I'm a paranoid stickler for unplugging my table saw whenever I'm not
using it (on its mobile base in the driveway), changing blade height
or angle, taking a phone call, etc. As a result, the power cord on my
saw probably takes a lot more abuse than most people's. The other day
I unplugged it while I had to go inside the house for a few minutes.
When I pulled the end out of the outlet, it left the grounding plug in
the outlet! I was able to extract it, but now my power cord is minus
its grounding prong. Two questions: should I be very concerned about
this, and where do I look in the yellow pages for a place to repair
the cord on an induction motor? Thanks.
Assuming for the moment you are serious...
Its not a big deal, but a new plug costs about $5. Cut the old one off,
strip the wires, and stick the new one on. If you need to hire some to do
it, you should not be using a table saw.
It might have been a little critical, but I'd have to agree. Looking at the
old plug would give enough information to wire a new one. The safe operation
of a tablesaw is infinitely more difficult than the wiring of a power plug.
And I see your point too. I've got a friend that goes hang gliding and
skydiving, but he cringes with fear every time his tablesaw gets turned on.
Don't why he bought the thing in the first place. It only gets used when I
go over there and use it myself.
You can just buy a heavy duty plug at the borg. Buy a nice one and it should
last forever. Be sure you get the black wire on the brass screw. White goes to
the silver screw and the green is the ground.
Ummm... yes, you should be concerned about it. The ground prong is
there for safety reasons. Now, the world's not going to end if you
don't have it, but it is there to protect you should something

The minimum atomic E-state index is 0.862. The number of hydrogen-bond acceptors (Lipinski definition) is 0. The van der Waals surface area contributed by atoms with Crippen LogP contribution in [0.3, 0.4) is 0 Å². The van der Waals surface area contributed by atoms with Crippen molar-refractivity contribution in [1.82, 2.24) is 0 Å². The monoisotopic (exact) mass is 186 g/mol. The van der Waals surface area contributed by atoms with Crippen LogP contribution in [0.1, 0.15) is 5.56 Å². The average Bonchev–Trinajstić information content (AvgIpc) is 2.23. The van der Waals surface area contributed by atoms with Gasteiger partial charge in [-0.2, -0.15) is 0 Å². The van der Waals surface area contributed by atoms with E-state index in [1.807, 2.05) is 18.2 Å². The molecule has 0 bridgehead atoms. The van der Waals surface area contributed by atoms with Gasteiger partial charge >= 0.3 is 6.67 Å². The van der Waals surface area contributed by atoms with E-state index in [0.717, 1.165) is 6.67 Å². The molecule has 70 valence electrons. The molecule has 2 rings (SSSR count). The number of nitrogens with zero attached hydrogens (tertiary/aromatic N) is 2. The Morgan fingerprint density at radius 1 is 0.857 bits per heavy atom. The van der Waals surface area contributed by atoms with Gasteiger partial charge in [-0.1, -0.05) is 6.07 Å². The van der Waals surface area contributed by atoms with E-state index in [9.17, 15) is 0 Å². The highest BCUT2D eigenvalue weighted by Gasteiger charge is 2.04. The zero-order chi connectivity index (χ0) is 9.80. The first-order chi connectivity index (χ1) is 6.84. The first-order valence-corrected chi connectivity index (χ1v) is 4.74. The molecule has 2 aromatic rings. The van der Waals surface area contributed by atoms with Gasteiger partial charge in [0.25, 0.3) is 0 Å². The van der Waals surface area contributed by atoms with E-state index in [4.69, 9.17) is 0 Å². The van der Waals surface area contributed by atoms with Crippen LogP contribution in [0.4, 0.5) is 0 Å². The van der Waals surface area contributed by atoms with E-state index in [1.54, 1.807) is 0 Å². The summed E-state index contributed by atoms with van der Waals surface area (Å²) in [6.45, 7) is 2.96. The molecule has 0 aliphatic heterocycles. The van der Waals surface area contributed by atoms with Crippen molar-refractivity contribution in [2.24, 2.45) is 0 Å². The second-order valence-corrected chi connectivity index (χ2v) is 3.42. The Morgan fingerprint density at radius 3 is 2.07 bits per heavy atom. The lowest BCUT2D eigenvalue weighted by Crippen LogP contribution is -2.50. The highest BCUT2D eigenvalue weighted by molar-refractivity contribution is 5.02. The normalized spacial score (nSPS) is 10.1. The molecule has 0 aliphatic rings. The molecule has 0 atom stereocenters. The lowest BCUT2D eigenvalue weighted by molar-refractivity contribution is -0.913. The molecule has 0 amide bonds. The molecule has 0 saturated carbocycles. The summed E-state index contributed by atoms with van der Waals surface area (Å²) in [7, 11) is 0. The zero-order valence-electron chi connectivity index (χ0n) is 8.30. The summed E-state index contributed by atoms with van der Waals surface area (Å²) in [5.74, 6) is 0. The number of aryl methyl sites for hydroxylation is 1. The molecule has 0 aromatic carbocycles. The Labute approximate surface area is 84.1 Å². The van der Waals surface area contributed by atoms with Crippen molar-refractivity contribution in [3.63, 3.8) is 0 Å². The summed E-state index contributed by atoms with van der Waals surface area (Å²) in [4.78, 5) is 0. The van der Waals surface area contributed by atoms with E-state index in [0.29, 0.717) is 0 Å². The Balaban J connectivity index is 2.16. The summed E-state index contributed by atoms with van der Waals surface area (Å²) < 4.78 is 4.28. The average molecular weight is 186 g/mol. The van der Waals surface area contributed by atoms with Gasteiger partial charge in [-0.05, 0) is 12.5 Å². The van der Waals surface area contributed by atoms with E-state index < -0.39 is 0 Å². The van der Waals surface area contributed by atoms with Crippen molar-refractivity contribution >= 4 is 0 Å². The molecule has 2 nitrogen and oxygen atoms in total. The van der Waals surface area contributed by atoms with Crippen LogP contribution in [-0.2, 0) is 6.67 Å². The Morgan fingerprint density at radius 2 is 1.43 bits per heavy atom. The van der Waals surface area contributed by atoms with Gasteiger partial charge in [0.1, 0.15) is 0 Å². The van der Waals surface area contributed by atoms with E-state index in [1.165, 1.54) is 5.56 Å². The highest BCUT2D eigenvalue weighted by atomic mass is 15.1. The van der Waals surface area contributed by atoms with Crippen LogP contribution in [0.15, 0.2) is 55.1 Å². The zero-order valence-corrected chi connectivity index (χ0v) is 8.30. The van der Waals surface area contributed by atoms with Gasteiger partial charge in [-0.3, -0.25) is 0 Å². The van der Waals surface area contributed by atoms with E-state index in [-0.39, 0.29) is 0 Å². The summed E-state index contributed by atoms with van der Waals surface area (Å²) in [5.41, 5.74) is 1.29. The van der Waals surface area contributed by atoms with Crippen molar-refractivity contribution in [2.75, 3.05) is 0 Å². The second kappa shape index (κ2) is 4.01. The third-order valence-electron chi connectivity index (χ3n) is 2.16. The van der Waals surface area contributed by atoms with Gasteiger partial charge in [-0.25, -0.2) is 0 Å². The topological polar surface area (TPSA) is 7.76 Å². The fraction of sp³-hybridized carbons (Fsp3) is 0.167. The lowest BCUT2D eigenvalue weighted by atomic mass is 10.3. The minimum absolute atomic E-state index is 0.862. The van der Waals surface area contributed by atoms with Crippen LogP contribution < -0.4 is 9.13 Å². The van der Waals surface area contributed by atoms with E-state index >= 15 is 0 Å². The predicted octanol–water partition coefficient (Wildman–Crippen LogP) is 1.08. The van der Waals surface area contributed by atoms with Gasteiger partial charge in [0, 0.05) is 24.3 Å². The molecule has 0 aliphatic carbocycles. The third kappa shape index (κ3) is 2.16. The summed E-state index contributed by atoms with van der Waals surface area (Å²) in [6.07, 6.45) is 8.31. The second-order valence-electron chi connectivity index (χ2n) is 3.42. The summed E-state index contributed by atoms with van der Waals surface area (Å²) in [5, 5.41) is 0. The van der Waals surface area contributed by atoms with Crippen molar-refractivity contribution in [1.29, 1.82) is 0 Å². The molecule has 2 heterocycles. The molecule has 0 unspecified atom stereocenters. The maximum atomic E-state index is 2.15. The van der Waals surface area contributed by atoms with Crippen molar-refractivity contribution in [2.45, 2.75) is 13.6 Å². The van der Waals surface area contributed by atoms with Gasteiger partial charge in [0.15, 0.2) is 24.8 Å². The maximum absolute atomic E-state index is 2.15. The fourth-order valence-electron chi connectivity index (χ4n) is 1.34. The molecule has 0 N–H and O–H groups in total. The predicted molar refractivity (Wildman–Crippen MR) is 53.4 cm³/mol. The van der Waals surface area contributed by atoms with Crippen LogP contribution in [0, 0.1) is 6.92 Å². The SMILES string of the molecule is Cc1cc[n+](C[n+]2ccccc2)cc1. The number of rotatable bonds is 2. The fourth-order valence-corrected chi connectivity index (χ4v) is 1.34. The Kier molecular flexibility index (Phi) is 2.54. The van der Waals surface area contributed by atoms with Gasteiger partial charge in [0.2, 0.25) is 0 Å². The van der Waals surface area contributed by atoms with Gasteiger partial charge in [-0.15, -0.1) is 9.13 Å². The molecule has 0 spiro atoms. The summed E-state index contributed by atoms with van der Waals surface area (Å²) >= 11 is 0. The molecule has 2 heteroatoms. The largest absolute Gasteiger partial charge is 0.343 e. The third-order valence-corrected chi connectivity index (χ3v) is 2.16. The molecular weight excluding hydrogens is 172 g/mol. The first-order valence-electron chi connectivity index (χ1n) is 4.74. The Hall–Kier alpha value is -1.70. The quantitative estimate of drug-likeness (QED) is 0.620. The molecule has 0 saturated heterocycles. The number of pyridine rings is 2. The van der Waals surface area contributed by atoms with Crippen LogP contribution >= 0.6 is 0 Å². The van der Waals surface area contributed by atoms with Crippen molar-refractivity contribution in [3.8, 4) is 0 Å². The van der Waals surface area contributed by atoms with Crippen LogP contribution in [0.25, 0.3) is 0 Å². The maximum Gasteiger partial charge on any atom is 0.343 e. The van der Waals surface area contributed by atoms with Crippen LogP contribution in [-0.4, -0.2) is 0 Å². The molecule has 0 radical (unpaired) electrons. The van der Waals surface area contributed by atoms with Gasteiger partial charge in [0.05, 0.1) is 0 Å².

accidentally ground out inside the saw. Hopefully the electricity will
take the easiest path back to ground via the ground wire, instead of
As far as calling someone to replace it... ye gads man, are you telling
me you've never replaced a plug on an extension cord in your life? Snip
off the existing plug an inch or so back, take it to the hardware store,
and get one that matches. Some even come w/ directions in the box.
Usually they are a little bulkier and aren't as pretty, but they work
fine, all day long. If you really need help with it, I'd say call an
electrician, or even a handyman service, and explain that you've never
done it before, and need someone to do it for you and hopefully have
them show you how. About a 5-10 minute job, and if they charge by the
hour... ouch. Better safe than sorry, though, I guess.
As a practical matter, if the person is worried about the
plug, one can get a cord with a molded plug and just replace
the whole cord.
One problem, especially working with 12 gage stranded wire,
is how do you put the stuff under screws without cutting
some of the strands. I would tin the stripped length
lightly and then bend it, but you aren't suppose to put
soldered (which is tinned) wire under a screw as it compress
and eventually loosens. Do people use brass or copper
sleeves compressed on the strands. I suppose you could use
a spade compression fitting. It isn't a problem in some
plugs, like I just bought, but it is a problem with wiring
You're kidding. By a plug for 2.48 or a better plug for
2.79 from Home Depot. Cut the old plug off and put the new
on. I agree with Toller, if you can't do that you have no
business operating a table saw.
Ian Dodd wrote:
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